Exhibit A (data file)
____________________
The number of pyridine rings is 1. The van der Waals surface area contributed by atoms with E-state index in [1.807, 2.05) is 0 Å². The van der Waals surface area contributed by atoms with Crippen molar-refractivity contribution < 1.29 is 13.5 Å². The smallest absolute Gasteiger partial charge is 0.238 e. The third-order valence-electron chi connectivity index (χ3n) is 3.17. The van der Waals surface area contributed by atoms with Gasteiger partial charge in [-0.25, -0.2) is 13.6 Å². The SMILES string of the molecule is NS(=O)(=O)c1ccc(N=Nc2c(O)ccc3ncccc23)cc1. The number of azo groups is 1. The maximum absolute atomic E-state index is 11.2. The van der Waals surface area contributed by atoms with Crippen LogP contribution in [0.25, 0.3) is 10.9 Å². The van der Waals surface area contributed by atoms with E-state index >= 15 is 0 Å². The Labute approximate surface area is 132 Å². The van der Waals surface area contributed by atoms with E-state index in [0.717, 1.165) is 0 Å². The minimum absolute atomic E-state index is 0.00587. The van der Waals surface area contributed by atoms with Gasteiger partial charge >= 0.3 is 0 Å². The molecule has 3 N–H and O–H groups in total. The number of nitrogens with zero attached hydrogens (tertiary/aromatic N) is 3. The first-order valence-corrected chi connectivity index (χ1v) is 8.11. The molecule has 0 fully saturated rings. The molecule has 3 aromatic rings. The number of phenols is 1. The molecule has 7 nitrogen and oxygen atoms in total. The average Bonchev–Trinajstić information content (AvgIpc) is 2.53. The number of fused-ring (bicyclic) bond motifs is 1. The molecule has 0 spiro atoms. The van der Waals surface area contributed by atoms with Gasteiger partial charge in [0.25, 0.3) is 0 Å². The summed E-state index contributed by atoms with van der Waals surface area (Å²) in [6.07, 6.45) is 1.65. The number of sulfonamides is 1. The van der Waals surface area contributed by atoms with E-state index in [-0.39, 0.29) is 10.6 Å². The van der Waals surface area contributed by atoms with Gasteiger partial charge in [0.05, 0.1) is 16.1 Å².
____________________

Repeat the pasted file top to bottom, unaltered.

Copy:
The number of pyridine rings is 1. The van der Waals surface area contributed by atoms with E-state index in [1.807, 2.05) is 0 Å². The van der Waals surface area contributed by atoms with Crippen molar-refractivity contribution < 1.29 is 13.5 Å². The smallest absolute Gasteiger partial charge is 0.238 e. The third-order valence-electron chi connectivity index (χ3n) is 3.17. The van der Waals surface area contributed by atoms with Gasteiger partial charge in [-0.25, -0.2) is 13.6 Å². The SMILES string of the molecule is NS(=O)(=O)c1ccc(N=Nc2c(O)ccc3ncccc23)cc1. The number of azo groups is 1. The maximum absolute atomic E-state index is 11.2. The van der Waals surface area contributed by atoms with Crippen LogP contribution in [0.25, 0.3) is 10.9 Å². The van der Waals surface area contributed by atoms with E-state index >= 15 is 0 Å². The Labute approximate surface area is 132 Å². The van der Waals surface area contributed by atoms with E-state index in [0.717, 1.165) is 0 Å². The minimum absolute atomic E-state index is 0.00587. The van der Waals surface area contributed by atoms with Gasteiger partial charge >= 0.3 is 0 Å². The molecule has 3 N–H and O–H groups in total. The number of nitrogens with zero attached hydrogens (tertiary/aromatic N) is 3. The first-order valence-corrected chi connectivity index (χ1v) is 8.11. The molecule has 0 fully saturated rings. The molecule has 3 aromatic rings. The number of phenols is 1. The molecule has 7 nitrogen and oxygen atoms in total. The average Bonchev–Trinajstić information content (AvgIpc) is 2.53. The number of fused-ring (bicyclic) bond motifs is 1. The molecule has 0 spiro atoms. The van der Waals surface area contributed by atoms with Gasteiger partial charge in [0.25, 0.3) is 0 Å². The summed E-state index contributed by atoms with van der Waals surface area (Å²) in [6.07, 6.45) is 1.65. The number of sulfonamides is 1. The van der Waals surface area contributed by atoms with E-state index in [-0.39, 0.29) is 10.6 Å². The van der Waals surface area contributed by atoms with Gasteiger partial charge in [0.05, 0.1) is 16.1 Å².